7 Leaders Talk Race, Gender, Feminism, and the Internet at the BlogHer '14 Closing Keynote

BlogHer Original Post

In 2013, with the killing of Trayvon Martin and the subsequent trial of George Zimmerman, talk about race, privilege, and what to do about it exploded on the Internet. In addition to the important discussions about race, gender and feminism came to the forefront in the past year on social media, most notably in the appropriately viral hashtag #yesallwomen.

Meanwhile, gender and feminism also bubbled to the forefront of social media with regularity over past year, most notably in the appropriately viral hashtag #yesallwomen—and then the tag #yesallWHITEwomen placed a spotlight on the intersection of gender and race.

The women who spoke at the BlogHer ’14 closing keynote are leading the conversation about the intersection of race, gender, and the internet, and they showed why that Saturday evening. They stepped on stage with the intention of shedding light on all that has happened, what brings us together, and what still tears us apart. If you listened, you learned. No two ways about it.

Closing Keynote

Chery Contee moderated the discussion with Feminista Jones, Kelly Wickham, Natalia Oberti Noguera, Grace Hwang Lynch, Kristen Howerton, and Patrice Lee. Each came to the stage with her own experiences, their own beliefs, her own point of view, and we, the audience, benefited as they shared those things with us.

But since this amazing panel of women spoke, more questions as to race and privilege surfaced with the shooting of Mike Brown in Ferguson, Missouri, and the resulting mistreatment of citizens by the police force. I've watched these women on Facebook and Twitter discussing the facts, the questions, the need for answers, the injustices. I watched Feminista Jones stand tall as the driving force behind the National Moment of Silence (#NMOS14). I shared their writing and the writing of others that they chose to share, in hopes of continuing the necessary conversation about what still needs to happen in our supposedly post-racial society.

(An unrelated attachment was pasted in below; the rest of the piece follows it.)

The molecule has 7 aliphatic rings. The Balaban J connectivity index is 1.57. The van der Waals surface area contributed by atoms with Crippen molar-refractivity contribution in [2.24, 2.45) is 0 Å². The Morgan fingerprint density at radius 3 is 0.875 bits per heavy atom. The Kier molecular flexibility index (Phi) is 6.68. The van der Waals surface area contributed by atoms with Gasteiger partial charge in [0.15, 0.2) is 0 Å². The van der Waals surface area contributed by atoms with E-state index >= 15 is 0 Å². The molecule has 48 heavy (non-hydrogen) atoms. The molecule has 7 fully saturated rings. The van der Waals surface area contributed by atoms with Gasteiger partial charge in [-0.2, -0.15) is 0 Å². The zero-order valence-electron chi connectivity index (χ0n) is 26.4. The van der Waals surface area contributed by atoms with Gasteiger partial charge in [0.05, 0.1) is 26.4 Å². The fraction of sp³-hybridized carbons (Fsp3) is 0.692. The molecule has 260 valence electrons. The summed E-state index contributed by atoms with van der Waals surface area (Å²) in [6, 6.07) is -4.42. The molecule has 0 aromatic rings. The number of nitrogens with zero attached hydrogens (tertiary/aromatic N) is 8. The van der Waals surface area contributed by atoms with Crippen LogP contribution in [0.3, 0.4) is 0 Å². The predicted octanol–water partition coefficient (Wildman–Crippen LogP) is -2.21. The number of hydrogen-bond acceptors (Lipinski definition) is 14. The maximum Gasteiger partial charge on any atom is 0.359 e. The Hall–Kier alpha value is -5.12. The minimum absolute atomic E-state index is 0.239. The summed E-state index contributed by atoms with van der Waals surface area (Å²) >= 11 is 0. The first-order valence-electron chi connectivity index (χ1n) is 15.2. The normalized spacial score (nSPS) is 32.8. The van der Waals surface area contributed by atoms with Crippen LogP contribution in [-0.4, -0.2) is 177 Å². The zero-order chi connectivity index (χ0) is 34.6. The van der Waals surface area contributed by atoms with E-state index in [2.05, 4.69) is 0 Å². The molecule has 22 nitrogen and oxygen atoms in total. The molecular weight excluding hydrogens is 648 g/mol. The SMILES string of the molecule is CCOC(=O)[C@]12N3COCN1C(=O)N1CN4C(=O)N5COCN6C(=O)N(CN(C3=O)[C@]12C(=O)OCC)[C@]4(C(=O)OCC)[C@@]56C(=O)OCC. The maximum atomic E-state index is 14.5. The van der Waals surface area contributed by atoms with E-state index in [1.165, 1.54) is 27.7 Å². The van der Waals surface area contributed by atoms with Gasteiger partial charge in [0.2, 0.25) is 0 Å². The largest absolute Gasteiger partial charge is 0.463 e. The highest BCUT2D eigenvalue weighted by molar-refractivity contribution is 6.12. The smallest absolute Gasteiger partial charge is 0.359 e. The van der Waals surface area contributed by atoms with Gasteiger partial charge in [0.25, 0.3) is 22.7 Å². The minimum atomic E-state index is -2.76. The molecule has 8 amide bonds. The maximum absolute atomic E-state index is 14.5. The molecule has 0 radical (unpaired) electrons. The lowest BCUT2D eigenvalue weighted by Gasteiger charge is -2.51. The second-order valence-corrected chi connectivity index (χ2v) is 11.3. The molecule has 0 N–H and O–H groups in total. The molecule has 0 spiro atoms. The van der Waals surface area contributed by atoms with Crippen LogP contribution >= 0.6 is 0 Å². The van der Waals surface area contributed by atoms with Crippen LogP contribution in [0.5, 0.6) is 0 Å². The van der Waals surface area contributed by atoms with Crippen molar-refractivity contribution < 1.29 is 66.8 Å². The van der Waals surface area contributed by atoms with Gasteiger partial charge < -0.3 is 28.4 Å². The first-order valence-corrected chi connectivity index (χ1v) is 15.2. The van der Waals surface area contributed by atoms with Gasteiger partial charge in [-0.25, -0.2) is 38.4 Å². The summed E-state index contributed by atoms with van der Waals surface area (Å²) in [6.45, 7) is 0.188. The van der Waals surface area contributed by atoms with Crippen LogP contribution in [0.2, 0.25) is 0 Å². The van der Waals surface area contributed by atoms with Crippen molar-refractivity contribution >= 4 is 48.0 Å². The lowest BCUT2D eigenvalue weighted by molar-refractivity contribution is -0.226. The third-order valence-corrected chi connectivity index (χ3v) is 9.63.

So as you watch this important keynote, know that this happened pre-Michael Brown. Know that these women are still doing the work, still fighting the fight.

If you are not following these strong women on Twitter, I encourage you to do so now.

It is vitally important that we continue to have these conversations: for ourselves, for our future, for the sake of the children we don't want judged, passed over, harrassed, shot in the middle of the street. I encourage you to listen closely if you don't quite understand what's going on, as Kelly Wickham suggests in the panel discussion. Watch this video, listen hard, and work to bridge any gap between your own experience and understanding and what's going on in our society for other equally important human beings. The more we listen and work to understand, the better the chance for our future.

Thank you, panel of amazing women, for sharing your voices.


BlogHer Editor Jenna Hatfield (@FireMom) blogs at Stop, Drop and Blog.